On April 9, 2018, the Department of Health and Human Services (HHS) extended an existing transition policy for certain health plans that do not comply with the Affordable Care Act (ACA) for an additional year, to policy years beginning on or before Oct. 1, 2019.
In states that allow it, health insurance issuers have the option of renewing current policies for current enrollees without adopting all of the ACA’s market reforms that took effect in 2014. Originally announced in 2013, the transition policy has already been extended several times.
With ransomware attacks on the rise, the role of insurance is becoming more robust. And, although ransomware coverage has been traditionally sublimited within cyber policies, stand-alone cyber policies that cover ransomware are becoming more necessary.
In an attempt to find additional coverage for ransomware, many businesses and carriers have been turning to kidnap and ransom (K&R) policies. K&R policies have traditionally been used by organizations to protect their executives, not to protect against ransomware. Because K&R policies were not designed for ransomware, they may only provide a quick fix. K&R policies tend to be less suitable for ransomware than cyber policies and payouts tend to be lower.
Laura Doyle | CHUBB Insurance
Vice President, Collections Manager, Personal Risk Services
The next 30 to 40 years will see an unprecedented transfer of intergenerational wealth. According to consulting firm Accenture, Boomers will pass $30 trillion in financial and nonfinancial assets – including art collections – to their heirs in North America.
Advisors seeking to earn the loyalty of this next generation have discovered their priorities and expectations differ from their parents’. For instance, younger generations expect a more consultative relationship with their advisors, rely more on social media when making decisions, and increasingly view collections such as art as a financial investment in addition to a passion.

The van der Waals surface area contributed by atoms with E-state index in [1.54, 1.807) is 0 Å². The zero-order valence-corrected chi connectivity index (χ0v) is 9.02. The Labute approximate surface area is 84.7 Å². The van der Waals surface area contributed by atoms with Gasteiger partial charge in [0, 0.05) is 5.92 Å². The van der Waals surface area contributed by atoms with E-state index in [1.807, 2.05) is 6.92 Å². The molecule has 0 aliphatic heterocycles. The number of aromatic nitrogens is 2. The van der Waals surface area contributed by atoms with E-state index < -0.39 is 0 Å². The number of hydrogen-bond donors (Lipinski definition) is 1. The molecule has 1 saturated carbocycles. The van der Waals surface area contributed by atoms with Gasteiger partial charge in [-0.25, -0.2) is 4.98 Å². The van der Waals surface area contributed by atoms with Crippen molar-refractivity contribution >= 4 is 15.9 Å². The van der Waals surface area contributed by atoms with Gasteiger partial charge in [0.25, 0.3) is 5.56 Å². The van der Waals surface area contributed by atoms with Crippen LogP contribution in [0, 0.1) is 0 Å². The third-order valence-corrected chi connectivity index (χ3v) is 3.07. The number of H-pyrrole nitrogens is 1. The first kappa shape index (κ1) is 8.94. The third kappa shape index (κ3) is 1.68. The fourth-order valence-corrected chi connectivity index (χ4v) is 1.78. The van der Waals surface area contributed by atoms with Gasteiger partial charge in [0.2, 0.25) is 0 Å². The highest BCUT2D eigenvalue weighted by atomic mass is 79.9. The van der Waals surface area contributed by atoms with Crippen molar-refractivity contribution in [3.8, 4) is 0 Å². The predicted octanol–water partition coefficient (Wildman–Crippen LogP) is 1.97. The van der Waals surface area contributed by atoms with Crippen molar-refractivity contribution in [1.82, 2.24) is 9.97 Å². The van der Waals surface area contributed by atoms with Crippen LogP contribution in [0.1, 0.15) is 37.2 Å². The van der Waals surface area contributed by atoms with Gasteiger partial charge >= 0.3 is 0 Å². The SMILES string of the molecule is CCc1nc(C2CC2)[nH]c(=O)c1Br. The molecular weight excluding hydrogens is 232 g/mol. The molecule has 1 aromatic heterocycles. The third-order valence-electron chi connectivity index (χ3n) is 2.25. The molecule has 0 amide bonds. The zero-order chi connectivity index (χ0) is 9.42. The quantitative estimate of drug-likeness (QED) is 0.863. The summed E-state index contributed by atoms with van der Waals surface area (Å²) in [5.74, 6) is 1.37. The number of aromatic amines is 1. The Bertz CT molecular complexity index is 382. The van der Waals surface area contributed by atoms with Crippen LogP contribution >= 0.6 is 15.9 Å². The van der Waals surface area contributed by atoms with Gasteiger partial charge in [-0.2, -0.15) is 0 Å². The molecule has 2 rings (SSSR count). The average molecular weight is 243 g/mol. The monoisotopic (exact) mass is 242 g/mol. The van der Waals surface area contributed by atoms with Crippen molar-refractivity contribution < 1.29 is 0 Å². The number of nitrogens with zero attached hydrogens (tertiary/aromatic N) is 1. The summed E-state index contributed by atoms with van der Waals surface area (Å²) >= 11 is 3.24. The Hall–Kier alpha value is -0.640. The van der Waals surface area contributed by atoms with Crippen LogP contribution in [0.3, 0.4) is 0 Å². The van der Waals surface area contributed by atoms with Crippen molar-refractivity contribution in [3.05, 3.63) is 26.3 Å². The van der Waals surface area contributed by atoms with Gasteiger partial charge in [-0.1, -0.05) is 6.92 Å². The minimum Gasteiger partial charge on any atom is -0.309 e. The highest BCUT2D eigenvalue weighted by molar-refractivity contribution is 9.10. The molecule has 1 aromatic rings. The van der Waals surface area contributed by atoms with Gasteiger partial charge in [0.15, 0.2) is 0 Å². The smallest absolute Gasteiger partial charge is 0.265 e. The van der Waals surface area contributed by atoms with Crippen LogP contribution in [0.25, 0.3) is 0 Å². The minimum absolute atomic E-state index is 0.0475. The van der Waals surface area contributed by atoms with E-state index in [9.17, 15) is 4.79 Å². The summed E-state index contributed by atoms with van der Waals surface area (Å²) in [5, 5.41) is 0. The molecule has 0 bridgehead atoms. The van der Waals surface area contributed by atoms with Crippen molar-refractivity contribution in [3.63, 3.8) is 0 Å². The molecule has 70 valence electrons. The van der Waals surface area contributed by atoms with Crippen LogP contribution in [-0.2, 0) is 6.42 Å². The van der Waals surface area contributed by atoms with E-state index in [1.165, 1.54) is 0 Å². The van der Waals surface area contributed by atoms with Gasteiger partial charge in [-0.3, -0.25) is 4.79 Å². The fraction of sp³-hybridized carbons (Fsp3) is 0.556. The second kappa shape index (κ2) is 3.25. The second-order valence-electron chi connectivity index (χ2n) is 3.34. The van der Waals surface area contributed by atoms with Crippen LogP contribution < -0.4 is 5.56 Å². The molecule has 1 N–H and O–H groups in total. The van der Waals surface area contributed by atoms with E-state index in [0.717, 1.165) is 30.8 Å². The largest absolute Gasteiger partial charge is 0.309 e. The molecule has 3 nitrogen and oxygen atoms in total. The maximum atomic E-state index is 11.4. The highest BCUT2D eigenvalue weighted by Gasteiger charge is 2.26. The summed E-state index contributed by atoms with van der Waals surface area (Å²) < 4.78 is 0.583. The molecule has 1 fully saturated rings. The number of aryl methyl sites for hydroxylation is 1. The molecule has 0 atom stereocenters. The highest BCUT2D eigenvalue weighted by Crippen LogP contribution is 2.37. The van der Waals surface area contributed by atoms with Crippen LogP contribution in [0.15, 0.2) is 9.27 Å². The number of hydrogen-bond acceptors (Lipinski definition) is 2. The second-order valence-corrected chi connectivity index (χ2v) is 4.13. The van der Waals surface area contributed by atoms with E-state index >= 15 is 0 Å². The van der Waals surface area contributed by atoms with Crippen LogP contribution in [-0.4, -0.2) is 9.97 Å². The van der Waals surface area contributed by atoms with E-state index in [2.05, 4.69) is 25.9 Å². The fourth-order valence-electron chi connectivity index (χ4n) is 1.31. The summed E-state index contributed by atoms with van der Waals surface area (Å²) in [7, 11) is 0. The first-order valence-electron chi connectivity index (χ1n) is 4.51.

On Jan. 2, 2018, the Department of Labor (DOL) issued a final rule that increases the civil penalty amounts that may be imposed on employers under various federal laws. The final rule increases the civil penalty amounts associated with:
- Failing to file an annual Form 5500 under the Employee Retirement Income Security Act (ERISA);
- Repeated or willful violations of minimum wage or overtime requirements under the Fair Labor Standards Act (FLSA);
- Willful violations of the poster requirement under the Family and Medical Leave Act (FMLA); and
- Violations of the poster requirement under the Occupational Safety and Health Act (OSH Act).
Cyber security researchers recently announced the discovery of two major security flaws that could allow hackers to bypass regular security measures and obtain normally inaccessible data. The flaws, referred to as Meltdown and Spectre, are both caused by design flaws found in nearly all modern processors. These vulnerabilities can be exploited to access all of the data found in personal computers, servers, cloud computing services and mobile devices.